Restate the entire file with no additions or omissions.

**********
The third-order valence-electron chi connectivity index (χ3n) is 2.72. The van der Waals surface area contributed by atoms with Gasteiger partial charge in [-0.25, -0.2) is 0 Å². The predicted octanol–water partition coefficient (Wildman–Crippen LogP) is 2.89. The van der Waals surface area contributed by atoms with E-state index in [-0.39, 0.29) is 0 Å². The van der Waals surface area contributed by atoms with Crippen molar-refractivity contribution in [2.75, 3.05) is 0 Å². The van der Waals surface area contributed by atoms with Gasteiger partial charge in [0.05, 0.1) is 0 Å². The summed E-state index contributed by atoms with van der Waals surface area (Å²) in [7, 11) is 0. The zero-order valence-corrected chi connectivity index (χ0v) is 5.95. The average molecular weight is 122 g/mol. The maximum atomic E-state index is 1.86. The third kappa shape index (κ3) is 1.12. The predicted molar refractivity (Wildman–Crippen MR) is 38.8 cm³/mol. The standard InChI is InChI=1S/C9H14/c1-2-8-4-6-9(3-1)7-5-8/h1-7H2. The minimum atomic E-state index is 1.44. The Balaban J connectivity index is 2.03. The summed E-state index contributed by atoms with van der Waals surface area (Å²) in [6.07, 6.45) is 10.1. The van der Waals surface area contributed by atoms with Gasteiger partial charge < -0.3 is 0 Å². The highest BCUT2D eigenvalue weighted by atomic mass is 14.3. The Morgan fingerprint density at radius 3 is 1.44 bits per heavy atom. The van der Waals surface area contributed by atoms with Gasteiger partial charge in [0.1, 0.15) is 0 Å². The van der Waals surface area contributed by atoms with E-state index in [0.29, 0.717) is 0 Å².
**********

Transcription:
The third-order valence-electron chi connectivity index (χ3n) is 2.72. The van der Waals surface area contributed by atoms with Gasteiger partial charge in [-0.25, -0.2) is 0 Å². The predicted octanol–water partition coefficient (Wildman–Crippen LogP) is 2.89. The van der Waals surface area contributed by atoms with E-state index in [-0.39, 0.29) is 0 Å². The van der Waals surface area contributed by atoms with Crippen molar-refractivity contribution in [2.75, 3.05) is 0 Å². The van der Waals surface area contributed by atoms with Gasteiger partial charge in [0.05, 0.1) is 0 Å². The summed E-state index contributed by atoms with van der Waals surface area (Å²) in [7, 11) is 0. The zero-order valence-corrected chi connectivity index (χ0v) is 5.95. The average molecular weight is 122 g/mol. The maximum atomic E-state index is 1.86. The third kappa shape index (κ3) is 1.12. The predicted molar refractivity (Wildman–Crippen MR) is 38.8 cm³/mol. The standard InChI is InChI=1S/C9H14/c1-2-8-4-6-9(3-1)7-5-8/h1-7H2. The minimum atomic E-state index is 1.44. The Balaban J connectivity index is 2.03. The summed E-state index contributed by atoms with van der Waals surface area (Å²) in [6.07, 6.45) is 10.1. The van der Waals surface area contributed by atoms with Gasteiger partial charge < -0.3 is 0 Å². The highest BCUT2D eigenvalue weighted by atomic mass is 14.3. The Morgan fingerprint density at radius 3 is 1.44 bits per heavy atom. The van der Waals surface area contributed by atoms with Gasteiger partial charge in [0.1, 0.15) is 0 Å². The van der Waals surface area contributed by atoms with E-state index in [0.29, 0.717) is 0 Å².